It comes down to Harrigan and the Predator battling one on one, from rooftop to buildings to a spacecraft. Harrigan overcomes the alien with its own weapons, then an army of other Predators appear (this made me stand up and cheer when I saw this 27 years ago in the theater) and one of them hands the cop an ancient gun as a trophy before they leave him behind. That gun is engraved “Raphael Adolini 1715,” a reference to the Dark Horse comic book story Predator: 1718, which was published in  A Decade of Dark Horse #1.

To be honest — a TON of this film is taken from Dark Horse’s Predator: Concrete Jungle. The first few issues feature  Detective Schaefer, the brother of Major Alan “Dutch” Schaefer, as he and his partner, Detective Rasche, fight a Predator in New York City. And the inclusion of the Alien skull was inspired by Dark Horse’s Aliens vs. Predator series.

I love that Lilyan Chauvin is in this as Dr. Irene Richards, the chief medical examiner and forensic pathologist of Los Angeles. How woke is Predator 2? The main cop is African American leading an ethnically diverse team when that diversity isn’t an issue at all? Then you have a woman in charge of all pathology? How ahead of its time is this movie?

Adam Baldwin from TV’s Firefly has a brief role as a member of Keyes’ team. Plus, Robert Davi plays a police captain, Kent McCord from TV’s Adam-12 is a cop, Steve Kahan (who played Glover’s boss in four Lethal Weapon films) plays a police sergeant and Elpidia Carrillo reprises her role as Anna Gonsalves from the original in a cameo.

If you read the book version, you learn even more: Keyes recalls memories of speaking with Dutch in a hospital, as he suffered from radiation sickness. However, the soldier escaped, never to be seen again. Arnold himself escaped, refusing to do this movie because of the script, and he was nearly replaced by Steven Seagal and Patrick Swayze!

Director Stephen Hopkins went on to direct The ReapingLost in SpaceThe Ghost and the Darkness and Judgement Night (he also directed A Nightmare on Elm Street 5: The Dream Child before this). He had to recut the film twenty times to get an R rating! I’d love to see the uncut version of this. Shout Factory, how about it?

One of my favorite things about the film is this outtake. Stick through it to see Danny Glover dance along with some Predators!

Also: Holy shit, Gary Busey. He is in character the entire time, discussing how they’re hunting the Predator while also talking about it as a film. If this doesn’t make you love him, nothing will.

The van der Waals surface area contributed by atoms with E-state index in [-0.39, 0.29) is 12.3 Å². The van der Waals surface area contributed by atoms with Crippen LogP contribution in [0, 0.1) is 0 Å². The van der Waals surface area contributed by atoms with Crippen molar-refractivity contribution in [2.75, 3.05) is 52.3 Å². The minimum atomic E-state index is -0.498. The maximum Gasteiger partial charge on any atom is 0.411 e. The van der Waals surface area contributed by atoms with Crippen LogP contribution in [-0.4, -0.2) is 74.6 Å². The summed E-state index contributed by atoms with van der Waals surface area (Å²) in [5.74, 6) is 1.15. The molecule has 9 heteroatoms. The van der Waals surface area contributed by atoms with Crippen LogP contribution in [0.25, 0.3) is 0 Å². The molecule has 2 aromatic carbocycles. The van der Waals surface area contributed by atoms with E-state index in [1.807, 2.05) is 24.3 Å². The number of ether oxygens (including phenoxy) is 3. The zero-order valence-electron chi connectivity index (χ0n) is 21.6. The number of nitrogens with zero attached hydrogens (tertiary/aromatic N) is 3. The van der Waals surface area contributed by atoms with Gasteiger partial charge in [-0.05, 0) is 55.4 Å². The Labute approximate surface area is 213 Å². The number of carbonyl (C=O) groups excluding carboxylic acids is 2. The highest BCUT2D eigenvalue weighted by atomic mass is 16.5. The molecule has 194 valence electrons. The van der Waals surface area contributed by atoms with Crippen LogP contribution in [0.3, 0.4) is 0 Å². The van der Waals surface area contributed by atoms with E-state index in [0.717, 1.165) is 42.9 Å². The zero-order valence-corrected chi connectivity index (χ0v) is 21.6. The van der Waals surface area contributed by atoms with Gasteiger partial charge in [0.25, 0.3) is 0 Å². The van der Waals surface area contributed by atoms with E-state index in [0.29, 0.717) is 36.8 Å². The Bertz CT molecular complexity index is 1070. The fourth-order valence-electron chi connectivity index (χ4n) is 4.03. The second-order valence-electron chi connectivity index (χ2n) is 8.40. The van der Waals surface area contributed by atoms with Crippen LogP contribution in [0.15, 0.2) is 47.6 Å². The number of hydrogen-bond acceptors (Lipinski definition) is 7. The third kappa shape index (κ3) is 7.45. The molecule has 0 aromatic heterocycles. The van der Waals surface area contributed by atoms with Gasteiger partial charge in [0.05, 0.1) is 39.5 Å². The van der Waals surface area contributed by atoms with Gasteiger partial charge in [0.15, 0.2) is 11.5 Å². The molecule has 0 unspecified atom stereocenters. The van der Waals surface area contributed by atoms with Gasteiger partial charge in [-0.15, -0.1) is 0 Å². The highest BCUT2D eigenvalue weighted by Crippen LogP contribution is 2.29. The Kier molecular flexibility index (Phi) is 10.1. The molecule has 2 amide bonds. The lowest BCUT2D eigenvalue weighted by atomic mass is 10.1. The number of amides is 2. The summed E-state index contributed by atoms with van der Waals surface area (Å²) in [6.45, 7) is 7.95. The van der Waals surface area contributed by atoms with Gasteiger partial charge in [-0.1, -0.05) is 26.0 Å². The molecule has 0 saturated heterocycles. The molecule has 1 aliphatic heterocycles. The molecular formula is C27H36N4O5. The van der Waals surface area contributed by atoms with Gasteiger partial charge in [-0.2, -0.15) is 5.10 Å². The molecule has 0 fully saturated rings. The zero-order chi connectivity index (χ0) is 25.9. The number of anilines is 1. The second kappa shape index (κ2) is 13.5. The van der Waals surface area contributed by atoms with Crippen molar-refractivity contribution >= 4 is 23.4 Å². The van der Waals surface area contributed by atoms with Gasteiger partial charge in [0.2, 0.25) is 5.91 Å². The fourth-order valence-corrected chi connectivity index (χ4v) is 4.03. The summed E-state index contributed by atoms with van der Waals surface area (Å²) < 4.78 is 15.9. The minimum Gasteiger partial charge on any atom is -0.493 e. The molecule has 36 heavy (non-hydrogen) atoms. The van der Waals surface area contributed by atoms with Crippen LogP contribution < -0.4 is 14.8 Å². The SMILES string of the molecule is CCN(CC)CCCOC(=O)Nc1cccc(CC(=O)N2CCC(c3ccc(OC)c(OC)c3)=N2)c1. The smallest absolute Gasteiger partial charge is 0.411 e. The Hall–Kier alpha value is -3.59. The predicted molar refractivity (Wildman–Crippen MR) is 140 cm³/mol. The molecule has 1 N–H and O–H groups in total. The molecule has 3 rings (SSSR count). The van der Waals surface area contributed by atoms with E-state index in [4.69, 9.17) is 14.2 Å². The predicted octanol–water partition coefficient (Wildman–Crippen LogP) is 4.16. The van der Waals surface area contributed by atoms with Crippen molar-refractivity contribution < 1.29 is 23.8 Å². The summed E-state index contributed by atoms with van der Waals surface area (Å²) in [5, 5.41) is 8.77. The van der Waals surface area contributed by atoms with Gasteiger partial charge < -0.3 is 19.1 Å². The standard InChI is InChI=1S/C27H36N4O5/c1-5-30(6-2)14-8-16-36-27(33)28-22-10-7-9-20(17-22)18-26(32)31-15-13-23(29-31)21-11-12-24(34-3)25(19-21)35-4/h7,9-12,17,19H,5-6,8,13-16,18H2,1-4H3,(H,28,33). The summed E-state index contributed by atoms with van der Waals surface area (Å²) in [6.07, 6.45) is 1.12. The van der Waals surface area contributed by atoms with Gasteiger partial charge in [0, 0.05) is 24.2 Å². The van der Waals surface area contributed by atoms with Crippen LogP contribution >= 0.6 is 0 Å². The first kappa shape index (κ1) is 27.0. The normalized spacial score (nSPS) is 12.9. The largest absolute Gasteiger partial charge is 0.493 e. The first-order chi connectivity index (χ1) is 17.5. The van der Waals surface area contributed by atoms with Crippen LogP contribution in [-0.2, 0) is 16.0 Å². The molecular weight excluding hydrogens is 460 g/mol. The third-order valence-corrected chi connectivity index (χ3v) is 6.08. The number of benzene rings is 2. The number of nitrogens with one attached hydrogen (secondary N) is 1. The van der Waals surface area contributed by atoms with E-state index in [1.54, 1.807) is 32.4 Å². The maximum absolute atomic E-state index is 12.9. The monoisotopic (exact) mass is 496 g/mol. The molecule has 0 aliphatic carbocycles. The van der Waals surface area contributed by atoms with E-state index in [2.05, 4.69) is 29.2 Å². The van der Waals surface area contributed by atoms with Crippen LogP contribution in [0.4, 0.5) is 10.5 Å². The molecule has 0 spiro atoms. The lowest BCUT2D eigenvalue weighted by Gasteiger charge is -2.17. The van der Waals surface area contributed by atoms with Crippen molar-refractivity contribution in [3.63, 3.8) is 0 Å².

MILL CREEK DVD RELEASE: Macgruber, Balls of Fury, Your Highness (2010, 2007, 2011)

Mill Creek has released this DVD set of three 2000s comedies that is totally worth your money. You can get it from Deep Discount.

MacGruber (2010): Directed by The Lonely Island’s Jorma Taccone, MacGruber does what all SNL films do: stretch a short segment into a full movie. However, because this movie has a rich history of spy films and MacGyver to make fun of, it does much better than most.

Star Will Forte would tell The A.V. Club, “What you see with this movie is exactly what we wanted to do. It’s the three of us having a bunch of fun writing it, then having fun making it with a bunch of our friends—old friends and new friends. I think that fun comes across when you watch it. It’s rare that you get that kind of creative freedom.”

Basically, MacGruber is the greatest secret agent of all time, but he’s been retired ever since his archnemesis Dieter Von Cunth (Val Kilmer) killed his wife (Maya Rudolph) on his wedding day. Of course, he comes back. And oh yes, as I always say, hijinks ensue.

WWE wrestlers Chris Jericho, The Big Show, Mark Henry, Kane, MVP and The Great Khali appeared in this movie as past agents that have worked with MacGruber, which led to Forte, Ryan Phillippe and Kristen Wiig hosting Monday Night Raw. And one of the henchmen is remake Jason, Derek Mears.

I’m for any movie that has Powers Boothe as an authority figure and Kilmer as a villain who ends up getting his hand chopped off, machine gunned, blown up real good and then, as MacGruber prepares to marry the love of his life, pissed on.

There’s going to be a series of this on the NBC Peacock streaming service. I can’t wait. Hopefully it’s as much fun as this movie.

Strangely enough — and this feels like complete BS because there’s no attribution on IMDB — Kilmer and Forte almost ended up being on Amazing Race as a team, as Kilmer later stayed at Forte’s house for a few months after this movie and they became such friends that they watched the show all the time together.

Balls of Fury (2007): As silly as this movie is, it’s important to remember that it comes from The State‘s Robert Ben Garant and Thomas Lennon, which means that yes, it will be incredibly ridiculous but in a way that makes you feel good about how dumb it al is — and I say that with affection.